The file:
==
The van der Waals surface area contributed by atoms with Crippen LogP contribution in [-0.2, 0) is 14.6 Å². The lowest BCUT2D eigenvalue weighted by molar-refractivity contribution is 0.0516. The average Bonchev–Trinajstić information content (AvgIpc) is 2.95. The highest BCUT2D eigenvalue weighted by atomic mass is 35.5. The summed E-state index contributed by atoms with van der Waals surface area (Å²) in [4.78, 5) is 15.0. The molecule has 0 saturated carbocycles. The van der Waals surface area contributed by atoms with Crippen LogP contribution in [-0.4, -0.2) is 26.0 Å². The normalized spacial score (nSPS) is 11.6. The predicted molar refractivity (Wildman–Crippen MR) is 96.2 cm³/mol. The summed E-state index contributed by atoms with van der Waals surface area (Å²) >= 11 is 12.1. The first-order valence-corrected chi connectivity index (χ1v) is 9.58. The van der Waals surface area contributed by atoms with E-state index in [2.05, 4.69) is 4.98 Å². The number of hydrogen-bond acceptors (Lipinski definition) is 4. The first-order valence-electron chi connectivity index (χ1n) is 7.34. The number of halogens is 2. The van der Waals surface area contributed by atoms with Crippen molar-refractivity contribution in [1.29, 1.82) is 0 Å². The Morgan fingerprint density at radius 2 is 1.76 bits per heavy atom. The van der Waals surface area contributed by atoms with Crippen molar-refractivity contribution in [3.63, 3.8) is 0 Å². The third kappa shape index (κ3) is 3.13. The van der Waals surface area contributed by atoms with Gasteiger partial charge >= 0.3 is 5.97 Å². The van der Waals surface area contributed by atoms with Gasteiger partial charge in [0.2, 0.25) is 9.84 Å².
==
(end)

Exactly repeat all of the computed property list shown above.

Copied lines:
The van der Waals surface area contributed by atoms with Crippen LogP contribution in [-0.2, 0) is 14.6 Å². The lowest BCUT2D eigenvalue weighted by molar-refractivity contribution is 0.0516. The average Bonchev–Trinajstić information content (AvgIpc) is 2.95. The highest BCUT2D eigenvalue weighted by atomic mass is 35.5. The summed E-state index contributed by atoms with van der Waals surface area (Å²) in [4.78, 5) is 15.0. The molecule has 0 saturated carbocycles. The van der Waals surface area contributed by atoms with Crippen LogP contribution in [-0.4, -0.2) is 26.0 Å². The normalized spacial score (nSPS) is 11.6. The predicted molar refractivity (Wildman–Crippen MR) is 96.2 cm³/mol. The summed E-state index contributed by atoms with van der Waals surface area (Å²) >= 11 is 12.1. The first-order valence-corrected chi connectivity index (χ1v) is 9.58. The van der Waals surface area contributed by atoms with E-state index in [2.05, 4.69) is 4.98 Å². The number of hydrogen-bond acceptors (Lipinski definition) is 4. The first-order valence-electron chi connectivity index (χ1n) is 7.34. The number of halogens is 2. The van der Waals surface area contributed by atoms with Crippen molar-refractivity contribution in [1.29, 1.82) is 0 Å². The Morgan fingerprint density at radius 2 is 1.76 bits per heavy atom. The van der Waals surface area contributed by atoms with Crippen molar-refractivity contribution in [3.63, 3.8) is 0 Å². The third kappa shape index (κ3) is 3.13. The van der Waals surface area contributed by atoms with Gasteiger partial charge >= 0.3 is 5.97 Å². The van der Waals surface area contributed by atoms with Gasteiger partial charge in [0.2, 0.25) is 9.84 Å².